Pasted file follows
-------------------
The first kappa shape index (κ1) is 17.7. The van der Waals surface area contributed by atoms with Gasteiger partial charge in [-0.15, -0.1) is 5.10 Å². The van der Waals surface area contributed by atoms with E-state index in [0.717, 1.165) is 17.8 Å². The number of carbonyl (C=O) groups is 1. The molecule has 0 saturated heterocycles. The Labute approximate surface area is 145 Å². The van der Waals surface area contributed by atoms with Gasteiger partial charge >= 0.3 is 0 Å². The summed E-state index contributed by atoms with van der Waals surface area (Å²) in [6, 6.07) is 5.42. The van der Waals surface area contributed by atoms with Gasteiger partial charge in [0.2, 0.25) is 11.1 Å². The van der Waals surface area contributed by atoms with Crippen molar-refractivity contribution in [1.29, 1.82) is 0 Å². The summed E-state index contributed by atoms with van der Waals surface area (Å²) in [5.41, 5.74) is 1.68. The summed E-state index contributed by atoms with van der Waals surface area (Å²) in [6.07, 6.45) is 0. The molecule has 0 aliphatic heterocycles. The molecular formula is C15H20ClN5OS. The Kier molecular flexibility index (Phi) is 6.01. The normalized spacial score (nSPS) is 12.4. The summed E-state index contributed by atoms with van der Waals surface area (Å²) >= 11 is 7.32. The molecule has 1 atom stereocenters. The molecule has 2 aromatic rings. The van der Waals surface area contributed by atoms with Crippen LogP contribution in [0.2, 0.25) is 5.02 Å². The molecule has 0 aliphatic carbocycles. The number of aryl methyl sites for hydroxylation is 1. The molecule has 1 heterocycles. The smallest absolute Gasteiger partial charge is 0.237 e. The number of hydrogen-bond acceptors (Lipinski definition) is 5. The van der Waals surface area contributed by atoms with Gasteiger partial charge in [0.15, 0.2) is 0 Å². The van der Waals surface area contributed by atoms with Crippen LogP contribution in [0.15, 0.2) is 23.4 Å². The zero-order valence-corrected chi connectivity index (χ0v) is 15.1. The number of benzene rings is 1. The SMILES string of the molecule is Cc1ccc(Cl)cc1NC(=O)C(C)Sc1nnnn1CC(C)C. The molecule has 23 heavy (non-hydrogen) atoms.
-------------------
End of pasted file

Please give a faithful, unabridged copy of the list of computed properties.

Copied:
The first kappa shape index (κ1) is 17.7. The van der Waals surface area contributed by atoms with Gasteiger partial charge in [-0.15, -0.1) is 5.10 Å². The van der Waals surface area contributed by atoms with E-state index in [0.717, 1.165) is 17.8 Å². The number of carbonyl (C=O) groups is 1. The molecule has 0 saturated heterocycles. The Labute approximate surface area is 145 Å². The van der Waals surface area contributed by atoms with Gasteiger partial charge >= 0.3 is 0 Å². The summed E-state index contributed by atoms with van der Waals surface area (Å²) in [6, 6.07) is 5.42. The van der Waals surface area contributed by atoms with Gasteiger partial charge in [0.2, 0.25) is 11.1 Å². The van der Waals surface area contributed by atoms with Crippen molar-refractivity contribution in [1.29, 1.82) is 0 Å². The summed E-state index contributed by atoms with van der Waals surface area (Å²) in [5.41, 5.74) is 1.68. The summed E-state index contributed by atoms with van der Waals surface area (Å²) in [6.07, 6.45) is 0. The molecule has 0 aliphatic heterocycles. The molecular formula is C15H20ClN5OS. The Kier molecular flexibility index (Phi) is 6.01. The normalized spacial score (nSPS) is 12.4. The summed E-state index contributed by atoms with van der Waals surface area (Å²) >= 11 is 7.32. The molecule has 1 atom stereocenters. The molecule has 2 aromatic rings. The van der Waals surface area contributed by atoms with Crippen LogP contribution in [0.2, 0.25) is 5.02 Å². The molecule has 0 aliphatic carbocycles. The number of aryl methyl sites for hydroxylation is 1. The molecule has 1 heterocycles. The smallest absolute Gasteiger partial charge is 0.237 e. The number of hydrogen-bond acceptors (Lipinski definition) is 5. The van der Waals surface area contributed by atoms with Gasteiger partial charge in [0.15, 0.2) is 0 Å². The van der Waals surface area contributed by atoms with Crippen LogP contribution in [0.15, 0.2) is 23.4 Å². The zero-order valence-corrected chi connectivity index (χ0v) is 15.1. The number of benzene rings is 1. The SMILES string of the molecule is Cc1ccc(Cl)cc1NC(=O)C(C)Sc1nnnn1CC(C)C. The molecule has 23 heavy (non-hydrogen) atoms.